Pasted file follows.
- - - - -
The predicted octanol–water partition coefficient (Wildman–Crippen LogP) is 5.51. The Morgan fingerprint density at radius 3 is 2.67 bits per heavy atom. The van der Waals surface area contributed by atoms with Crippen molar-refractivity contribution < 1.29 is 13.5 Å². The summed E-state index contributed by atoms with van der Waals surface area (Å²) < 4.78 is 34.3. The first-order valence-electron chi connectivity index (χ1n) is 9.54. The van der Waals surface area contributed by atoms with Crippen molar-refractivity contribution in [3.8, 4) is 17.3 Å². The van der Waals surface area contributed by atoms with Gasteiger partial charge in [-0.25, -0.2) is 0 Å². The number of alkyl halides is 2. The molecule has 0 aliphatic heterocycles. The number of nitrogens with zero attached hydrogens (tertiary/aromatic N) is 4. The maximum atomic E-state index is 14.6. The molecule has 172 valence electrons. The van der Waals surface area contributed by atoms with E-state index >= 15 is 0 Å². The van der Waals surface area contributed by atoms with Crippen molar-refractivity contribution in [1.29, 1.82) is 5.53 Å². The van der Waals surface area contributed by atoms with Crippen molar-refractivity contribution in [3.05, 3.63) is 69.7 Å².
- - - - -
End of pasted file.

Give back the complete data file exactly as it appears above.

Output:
The predicted octanol–water partition coefficient (Wildman–Crippen LogP) is 5.51. The Morgan fingerprint density at radius 3 is 2.67 bits per heavy atom. The van der Waals surface area contributed by atoms with Crippen molar-refractivity contribution < 1.29 is 13.5 Å². The summed E-state index contributed by atoms with van der Waals surface area (Å²) < 4.78 is 34.3. The first-order valence-electron chi connectivity index (χ1n) is 9.54. The van der Waals surface area contributed by atoms with Crippen molar-refractivity contribution in [3.8, 4) is 17.3 Å². The van der Waals surface area contributed by atoms with Gasteiger partial charge in [-0.25, -0.2) is 0 Å². The number of alkyl halides is 2. The molecule has 0 aliphatic heterocycles. The number of nitrogens with zero attached hydrogens (tertiary/aromatic N) is 4. The maximum atomic E-state index is 14.6. The molecule has 172 valence electrons. The van der Waals surface area contributed by atoms with E-state index >= 15 is 0 Å². The van der Waals surface area contributed by atoms with Crippen molar-refractivity contribution in [1.29, 1.82) is 5.53 Å². The van der Waals surface area contributed by atoms with Crippen molar-refractivity contribution in [3.05, 3.63) is 69.7 Å².